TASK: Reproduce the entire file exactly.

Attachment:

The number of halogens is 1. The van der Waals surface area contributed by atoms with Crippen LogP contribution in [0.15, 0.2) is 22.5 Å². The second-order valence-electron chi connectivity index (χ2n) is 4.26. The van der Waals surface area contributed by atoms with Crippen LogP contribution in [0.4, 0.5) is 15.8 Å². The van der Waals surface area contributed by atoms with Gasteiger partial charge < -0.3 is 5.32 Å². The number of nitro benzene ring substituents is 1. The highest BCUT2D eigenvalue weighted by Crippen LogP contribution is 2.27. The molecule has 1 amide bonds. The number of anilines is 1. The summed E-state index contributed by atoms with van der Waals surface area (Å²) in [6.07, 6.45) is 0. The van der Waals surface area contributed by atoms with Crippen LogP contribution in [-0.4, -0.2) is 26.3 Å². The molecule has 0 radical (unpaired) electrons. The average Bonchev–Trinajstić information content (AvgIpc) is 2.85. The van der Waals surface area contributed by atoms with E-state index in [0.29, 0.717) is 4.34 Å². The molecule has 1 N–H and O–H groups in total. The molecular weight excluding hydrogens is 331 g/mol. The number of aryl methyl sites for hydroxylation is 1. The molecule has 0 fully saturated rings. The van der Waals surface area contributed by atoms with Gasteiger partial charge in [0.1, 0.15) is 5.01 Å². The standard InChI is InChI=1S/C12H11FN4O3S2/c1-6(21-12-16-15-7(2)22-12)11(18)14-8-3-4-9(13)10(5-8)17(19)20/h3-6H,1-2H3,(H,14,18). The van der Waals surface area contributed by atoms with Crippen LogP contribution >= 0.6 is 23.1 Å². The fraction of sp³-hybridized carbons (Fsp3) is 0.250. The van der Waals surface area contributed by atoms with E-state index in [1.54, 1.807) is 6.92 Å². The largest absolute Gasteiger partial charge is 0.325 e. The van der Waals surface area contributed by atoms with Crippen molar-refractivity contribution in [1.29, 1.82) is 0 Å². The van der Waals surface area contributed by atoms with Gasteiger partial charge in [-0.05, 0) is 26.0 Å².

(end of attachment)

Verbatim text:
The number of halogens is 1. The van der Waals surface area contributed by atoms with Crippen LogP contribution in [0.15, 0.2) is 22.5 Å². The second-order valence-electron chi connectivity index (χ2n) is 4.26. The van der Waals surface area contributed by atoms with Crippen LogP contribution in [0.4, 0.5) is 15.8 Å². The van der Waals surface area contributed by atoms with Gasteiger partial charge < -0.3 is 5.32 Å². The number of nitro benzene ring substituents is 1. The highest BCUT2D eigenvalue weighted by Crippen LogP contribution is 2.27. The molecule has 1 amide bonds. The number of anilines is 1. The summed E-state index contributed by atoms with van der Waals surface area (Å²) in [6.07, 6.45) is 0. The van der Waals surface area contributed by atoms with Crippen LogP contribution in [-0.4, -0.2) is 26.3 Å². The molecule has 0 radical (unpaired) electrons. The average Bonchev–Trinajstić information content (AvgIpc) is 2.85. The van der Waals surface area contributed by atoms with E-state index in [0.29, 0.717) is 4.34 Å². The molecule has 1 N–H and O–H groups in total. The molecular weight excluding hydrogens is 331 g/mol. The number of aryl methyl sites for hydroxylation is 1. The molecule has 0 fully saturated rings. The van der Waals surface area contributed by atoms with Gasteiger partial charge in [0.1, 0.15) is 5.01 Å². The standard InChI is InChI=1S/C12H11FN4O3S2/c1-6(21-12-16-15-7(2)22-12)11(18)14-8-3-4-9(13)10(5-8)17(19)20/h3-6H,1-2H3,(H,14,18). The van der Waals surface area contributed by atoms with Crippen LogP contribution >= 0.6 is 23.1 Å². The fraction of sp³-hybridized carbons (Fsp3) is 0.250. The van der Waals surface area contributed by atoms with E-state index in [1.54, 1.807) is 6.92 Å². The largest absolute Gasteiger partial charge is 0.325 e. The van der Waals surface area contributed by atoms with Crippen molar-refractivity contribution in [1.29, 1.82) is 0 Å². The van der Waals surface area contributed by atoms with Gasteiger partial charge in [-0.05, 0) is 26.0 Å².